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Cut to the Bone

By´╝ÜShane Gericke

11:58 a.m.

The blue velvet curtains drew back like it was movie night, allowing Johnny Sanders to stare through the bulletproof window.

Twelve sets of eyes stared back.

The eyes of the people who’d come to watch him die.

Sanders half-smiled in acknowledgment.

Some returned it. Others looked away. One skinny guy flinched, like Sanders had snaked through the glass and tickled him.

Sanders thought that hilarious. He was strapped to a quarter- ton chair, which was bolted to the floor, which was anchored to reinforced concrete.

He wasn’t tickling anyone.

He was waiting. For the end.

Which would come in, oh, a minute and a half.

He tried to relax by taking deep breaths. No good - the air stank of quicklime and paste wax. The former from the fresh-cured concrete that formed the execution center’s floors, ceilings, walls, and corridors. The latter from the chair itself.

He traced his fingers along its wide oak arms.

Slippery as drool.

The paste wax, he figured. Humidity. Restless fingers of the condemned, rubbing the wood like a rosary. . . .

Sanders shivered, suddenly chilled. He wondered why. The execution center’s furnace was pumping heat like the devil opened a hole in the earth.

Maybe I’m getting sick, he thought. Hope I don’t catch my death of a cold.

The little joke made him smile.

He glanced at the official clock over the curtains.

The smile faded.

He wasn’t sick, he knew.

He was scared.

He shouldn’t be. But he was.

Go figure.

“Gonna work this time?” the official executioner asked the electrician.

“Damn well better,” the electrician said.

“I hear ya. Did you replace the power cable?”

The electrician slapped the control panel. “New, just like this. I triple-checked every connection. Polished the electrodes. Replaced the switches. Rebuilt the buzzer box.” He shook his head. “This time she sings like the fat lady.”

“She doesn’t,” the executioner warned, “Covington sticks us both in the thing.”

Sanders worked his teeth into the heavy mouth guard. Like the doctor said, it’d be stupid to crack his molars if clemency came through during the burn.

He chomped till rubber suckled his gums.

Praying the phone would ring.

“Fifteen seconds,” the executioner said. “Get on those push-buttons.”

Black silk touched red plastic.

It was part of the dress code, the silk. Like the rest of the staff, the executioner and his two assistants dressed business casual - tan Dockers and navy sport coats. In addition, they wore black silk hoods and gloves, to shield their identities from the condemned.

A couple of months ago, he’d asked his California counterpart why that mattered. “Dead men tell no tales,” he’d quipped over single-malts at a corrections conference. He received only a shrug and a muttered, “Who the hell knows why we do anything?”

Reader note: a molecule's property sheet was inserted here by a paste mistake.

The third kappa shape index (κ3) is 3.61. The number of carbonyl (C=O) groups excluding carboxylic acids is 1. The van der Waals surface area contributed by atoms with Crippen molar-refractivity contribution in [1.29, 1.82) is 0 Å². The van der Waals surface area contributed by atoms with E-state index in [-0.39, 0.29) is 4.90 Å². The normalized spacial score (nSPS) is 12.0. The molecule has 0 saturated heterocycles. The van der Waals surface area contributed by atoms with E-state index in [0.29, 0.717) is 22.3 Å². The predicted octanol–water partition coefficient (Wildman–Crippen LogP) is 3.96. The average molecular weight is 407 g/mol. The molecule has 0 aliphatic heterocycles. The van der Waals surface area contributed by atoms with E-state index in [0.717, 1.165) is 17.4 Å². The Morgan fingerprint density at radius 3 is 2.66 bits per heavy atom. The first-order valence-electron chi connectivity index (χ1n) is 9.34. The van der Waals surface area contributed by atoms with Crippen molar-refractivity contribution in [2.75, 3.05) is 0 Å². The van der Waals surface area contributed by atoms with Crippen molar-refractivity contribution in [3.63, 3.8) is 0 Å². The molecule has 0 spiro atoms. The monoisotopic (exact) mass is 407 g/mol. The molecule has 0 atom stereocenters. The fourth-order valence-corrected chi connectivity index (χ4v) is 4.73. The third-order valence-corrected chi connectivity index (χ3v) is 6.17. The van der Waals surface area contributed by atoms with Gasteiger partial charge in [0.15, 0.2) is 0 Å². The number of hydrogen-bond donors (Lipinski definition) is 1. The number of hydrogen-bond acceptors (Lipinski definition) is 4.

Sanders’s mouth was so dry he couldn’t swallow. Yet sweat poured like a broken hydrant.

Weird.

The chaplain walked in. Told him to stay strong, he was going to a better place, Jesus forgave, and he wanted to pray now, yes?

Sanders didn’t answer.

The chaplain asked more insistently. Sanders kept mum. Let Rev. Michaels sweat a little himself, wondering if he’d done something wrong.

“Five seconds,” the executioner said, eyes on the stuttering clock. “Four. Three . . .”

When the red hand joined the blacks at twelve, the executioners would take a deep breath and push. One of the buttons - and only one, so each could secretly believe he wasn’t the real executioner - would send several thousand volts of Illinois electricity into the condemned prisoner. Killing him.

Or so everyone hoped.

Last time, the multimillion-dollar death system didn’t kill anything but the lights. Prompting an apoplectic Illinois Governor Wayne Covington to boot the Justice Center’s director. If it didn’t work exactly as promised from here on, the governor warned, “I’ll fire every single damn last one of you.”

Nobody wanted that.

“Two. One. Now,” the executioner said, breathing fast and shallow as the second hand completed its march to the sea.

Their thumbs kicked so symmetrically they could have been Rockettes.

Sanders cringed at a warmth he hadn’t felt since third grade. “Oh, man,” he whispered, flushing with shame.

The Justice Center director swaggered in, grinning so hard his eyes vanished. “You’re one hell of an actor, Johnny!” he boomed. “You looked so scared when that buzzer went off I thought you’d wet your pants.”

Yeah, well, Sanders thought.

He decided not to mention that.

“I’ll tell you what’s really scary,” he said, slurring from the mouth guard. “Those twelve official witnesses.”

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